Stavros: It was incredible. Fred is one of the nicest people you’ll ever meet. He’s brilliant for a thousand reasons. He gets people. He just gets people. His wife was the original conceiver of the Greenshow 53 years ago. So, he’s been an integral part of it, even though he had never directed it. We worked together on A Midsummer Night’s Dream—he was the director and I was his assistant director in 2011. But one of the things I was looking forward to was creating a vision together as co-directors. I was a little apprehensive before we sat there. I certainly had my ideas of what the Greenshow needed to be and changes we needed to make, and I was hoping that he felt the same way. I was so excited that first day when we sat down in January. We were on exactly the same page. We both felt over the course of the last few years some really great things had happened. There were some directions that Peter Sham (the previous director) and his wife Kirsten took it. We could have never done what we did this year if they hadn’t taken the risks and gone the direction they had gone. But Fred and I were both on the same page on style, speed, pace, and all that stuff. When working with him, he would say, “I know people love this song,” or he would say something about a song or dance. I would say, “I don’t really get it,” just because I hadn’t seen it before. He would say, “Nope. Trust me. We’ve been here before. I know they’ll love it.” And he’s right. I’ve been here 12 years, and he’s been here 53, and this amalgam of that together has just been really fun. And we’ve had incredible designers here. Paula Trimpey, our scenic and costume designer; Christine Kellogg, our amazing choreographer; and Michael Gribbin, who was the music director for Into the Woods, was also our music director. So, the cast sounds good. They look good. They dance well. It’s awesome. I couldn’t be happier.
UTBA: You said that you started planning this in January, and you talked about picking a song list and creating a script around some old favorites and some new directions. But how could you describe shortly how creating the Greenshow varies from creating a traditional play or musical?
Stavros: The biggest difference is in the plot. The Greenshow, as we conceived it, has no distinct plot. There is character, and there is story. But it comes across in a different way than a tradition rising action-climax-falling action play structure. It comes together more like a devised theatre piece in that there is no script initially, and it just sort of morphs and grows as it interacts with the skill set of the performers and the needs of the audience. It was fun even the first few days—even though we had their head shots and resumes—assessing actors’ special skills and what they like to do and retweaking the show after we saw them in the room. Even in that first week we were adjusting after we saw them in the room and rehearsals had started.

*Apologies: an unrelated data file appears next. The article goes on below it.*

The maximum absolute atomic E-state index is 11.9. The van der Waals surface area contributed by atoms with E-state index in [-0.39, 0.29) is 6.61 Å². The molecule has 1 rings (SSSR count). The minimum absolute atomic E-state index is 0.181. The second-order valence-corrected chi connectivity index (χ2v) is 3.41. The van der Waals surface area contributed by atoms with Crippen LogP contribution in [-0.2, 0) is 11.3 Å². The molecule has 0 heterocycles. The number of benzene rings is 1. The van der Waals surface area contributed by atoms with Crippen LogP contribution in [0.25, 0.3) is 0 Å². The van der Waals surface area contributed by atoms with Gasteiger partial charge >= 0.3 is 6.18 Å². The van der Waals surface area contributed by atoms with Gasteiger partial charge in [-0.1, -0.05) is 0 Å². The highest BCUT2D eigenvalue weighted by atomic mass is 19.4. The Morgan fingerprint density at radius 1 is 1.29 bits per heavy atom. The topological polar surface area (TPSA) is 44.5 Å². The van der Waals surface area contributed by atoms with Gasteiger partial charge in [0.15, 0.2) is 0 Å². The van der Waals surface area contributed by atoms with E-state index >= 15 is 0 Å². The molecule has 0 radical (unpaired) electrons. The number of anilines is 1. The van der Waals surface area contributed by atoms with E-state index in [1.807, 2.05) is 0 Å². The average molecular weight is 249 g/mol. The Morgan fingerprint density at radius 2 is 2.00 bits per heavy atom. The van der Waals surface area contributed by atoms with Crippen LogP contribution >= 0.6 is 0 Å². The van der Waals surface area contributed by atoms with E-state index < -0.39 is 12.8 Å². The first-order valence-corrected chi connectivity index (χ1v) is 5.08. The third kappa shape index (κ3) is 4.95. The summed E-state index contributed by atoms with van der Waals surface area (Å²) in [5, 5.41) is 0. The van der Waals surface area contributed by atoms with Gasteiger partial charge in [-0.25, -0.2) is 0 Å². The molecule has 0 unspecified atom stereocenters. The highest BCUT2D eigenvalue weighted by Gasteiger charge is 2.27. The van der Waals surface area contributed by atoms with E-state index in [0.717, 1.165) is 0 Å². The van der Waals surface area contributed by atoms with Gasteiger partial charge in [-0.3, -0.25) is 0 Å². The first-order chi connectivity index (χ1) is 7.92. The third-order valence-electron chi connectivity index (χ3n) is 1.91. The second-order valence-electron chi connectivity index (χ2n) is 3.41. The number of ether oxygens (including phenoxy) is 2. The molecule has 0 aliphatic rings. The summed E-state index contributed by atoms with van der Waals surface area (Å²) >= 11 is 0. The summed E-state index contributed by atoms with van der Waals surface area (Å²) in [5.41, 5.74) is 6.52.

UTBA: Fascinating. What do you do the rest of the year at the Utah Shakespeare Festival?
Stavros: The rest of the year I am the associate education director. The education department—helmed by Michael Bahr—has a number of programs regionally, many of which specifically apply to the state of Utah. We take a touring production out every February through April of a 75-minute version of a Shakespeare play. Michael and I serve essentially as the co-producers of that. We have a huge high school Shakespeare competition every October that brings 3,000 kids from 120 schools in 6 states to Cedar City for three days to compete for scholarships and other awards. We have summer classes and local youth theatre productions throughout the year. We are also responsible for the backstage tours and repertory magic—the fun Festival experience stuff that goes on here—as well as the orientations and seminars that you get as part of your Shakespeare Festival experience. That’s where the Greenshow and education—in terms of my world— have melded this year. It’s all part of this great Festival experience. You come and see a play, but a ticket to the Shakespeare Festival is more than a ticket to the play. Whether you’re seeing an orientation before or a later seminar after or an actor or a costume or prop seminar, it’s all part of that extra “oomph” that makes an evening or a week at the Shakespeare Festival more than just an evening of theatre.
UTBA: Excellent. Thank you for your time. I caught the Greenshow tonight, and I really enjoyed it.
UTBA: And I’m catching one tonight, too.